Concert Vault

James Taylor

Fillmore East (New York, NY)

Jan 25, 1971 - Late

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  1. 1 Introduction 00:21
  2. 2 Country Road 04:54
  3. 3 Knocking 'Round The Zoo 03:19
  4. 4 Okie From Muskogee 03:23
  5. 5 Blossom 02:48
  6. 6 In My Reply 03:38
  7. 7 Sweet Baby James 04:08
  8. 8 Up On The Roof 03:50
  9. 9 Carolina In My Mind 04:54
  10. 10 Riding On A Railroad 03:02
  11. 11 Fire And Rain 04:10
  12. 12 Highway Song 04:19
  13. 13 Lo And Behold 03:22
  14. 14 Machine Gun Kelly 03:45
  15. 15 Hey Mister, That's Me Up On the Jukebox 03:56
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Liner Notes

James Taylor - guitar, piano, vocals; Danny Kortchmar - guitar; Leland Sklar - bass; Russ Kunkel - drums

Other than its being incomplete, one couldn't find much wrong with this vintage live recording of James Taylor. Not only are the recordings themselves of excellent quality, but these two benefit concerts capture Taylor smack dab in the middle of the Mud Slide Slim and the Blue Horizon LP recording sessions. Taylor mentions that the proceeds from these benefits would be directed toward American Indian related charities. This is 1970, awhile before "Native American" became politically correct.

The set begins solo acoustic. The late show gets kicked off with "Country Road," from his then chart-topping second album, and is followed by "Knocking 'Round the Zoo," recorded on The Beatles' Apple label a few years earlier with his band, the Flying Machine. Some of the notable rarities from the acoustic portion of the set include a lovely cover of his brother Livingston's tune "In My Reply," along with a slow groove rendition of "Up On The Roof," the big Drifters hit penned by Jerry Goffin and Carole King. Merle Haggard's "Okie From Muskogee" is also given Taylor's laid back treatment to humorous effect.

Following "Carolina In My Mind," Taylor introduces his rhythm section, who join him onstage. "Riding On The Railroad" and particularly "Fire And Rain" and "Highway Song," a tune soon to turn up on his brother Alex's album, benefit tremendously from the impeccable backing by Sklar and Kunkel. On the latter song, Taylor switches to piano. At this point, Danny Kortchmar joins in on acoustic lead guitar and completes the quartet for the rest of the set. They perform Kortchmar's "Machine Gun Kelly" and Taylor's "Hey Mister, That's Me Up On The Jukebox," both destined for his next album, before the tape ran out. The set closer "Steamroller Blues" is missing, as well as any encores.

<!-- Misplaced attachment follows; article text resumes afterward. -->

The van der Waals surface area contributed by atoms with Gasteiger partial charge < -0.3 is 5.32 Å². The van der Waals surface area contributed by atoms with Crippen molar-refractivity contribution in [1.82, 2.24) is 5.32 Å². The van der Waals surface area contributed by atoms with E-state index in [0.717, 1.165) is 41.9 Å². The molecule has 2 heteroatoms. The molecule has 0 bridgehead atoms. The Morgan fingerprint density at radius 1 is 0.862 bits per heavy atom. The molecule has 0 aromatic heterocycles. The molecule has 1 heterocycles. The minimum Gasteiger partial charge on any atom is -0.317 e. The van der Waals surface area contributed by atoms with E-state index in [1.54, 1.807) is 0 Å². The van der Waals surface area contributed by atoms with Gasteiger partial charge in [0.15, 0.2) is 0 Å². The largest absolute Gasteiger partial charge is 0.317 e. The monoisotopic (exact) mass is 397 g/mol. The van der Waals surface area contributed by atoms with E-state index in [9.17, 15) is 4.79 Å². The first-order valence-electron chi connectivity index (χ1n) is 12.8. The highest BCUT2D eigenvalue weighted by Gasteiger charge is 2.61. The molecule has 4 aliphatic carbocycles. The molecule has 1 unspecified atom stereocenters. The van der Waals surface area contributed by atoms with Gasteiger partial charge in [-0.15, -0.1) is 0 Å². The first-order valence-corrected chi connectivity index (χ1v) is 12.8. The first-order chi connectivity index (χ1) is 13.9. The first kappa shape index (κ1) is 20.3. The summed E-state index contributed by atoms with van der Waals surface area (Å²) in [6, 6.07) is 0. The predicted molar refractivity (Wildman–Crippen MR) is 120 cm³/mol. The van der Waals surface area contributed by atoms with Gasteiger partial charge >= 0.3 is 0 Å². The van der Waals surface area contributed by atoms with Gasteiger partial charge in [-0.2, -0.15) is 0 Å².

Regardless, this is an enjoyable set capturing one of America's great singer/songwriters in his prime.

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More James Taylor

James Taylor - guitar, piano, vocals; Danny Kortchmar - guitar; Leland Sklar - bass; Russ Kunkel - drums

Other than its being incomplete, one couldn't find much wrong with this vintage live recording of James Taylor. Not only are the recordings themselves of excellent quality, but these two benefit concerts capture Taylor smack dab in the middle of the Mud Slide Slim and the Blue Horizon LP recording sessions. Taylor mentions that the proceeds from these benefits would be directed toward American Indian related charities. This is 1970, awhile before "Native American" became politically correct.

The set begins solo acoustic. The late show gets kicked off with "Country Road," from his then chart-topping second album, and is followed by "Knocking 'Round the Zoo," recorded on The Beatles' Apple label a few years earlier with his band, the Flying Machine. Some of the notable rarities from the acoustic portion of the set include a lovely cover of his brother Livingston's tune "In My Reply," along with a slow groove rendition of "Up On The Roof," the big Drifters hit penned by Jerry Goffin and Carole King. Merle Haggard's "Okie From Muskogee" is also given Taylor's laid back treatment to humorous effect.

Following "Carolina In My Mind," Taylor introduces his rhythm section, who join him onstage. "Riding On The Railroad" and particularly "Fire And Rain" and "Highway Song," a tune soon to turn up on his brother Alex's album, benefit tremendously from the impeccable backing by Sklar and Kunkel. On the latter song, Taylor switches to piano. At this point, Danny Kortchmar joins in on acoustic lead guitar and completes the quartet for the rest of the set. They perform Kortchmar's "Machine Gun Kelly" and Taylor's "Hey Mister, That's Me Up On The Jukebox," both destined for his next album, before the tape ran out. The set closer "Steamroller Blues" is missing, as well as any encores.

Regardless, this is an enjoyable set capturing one of America's great singer/songwriters in his prime.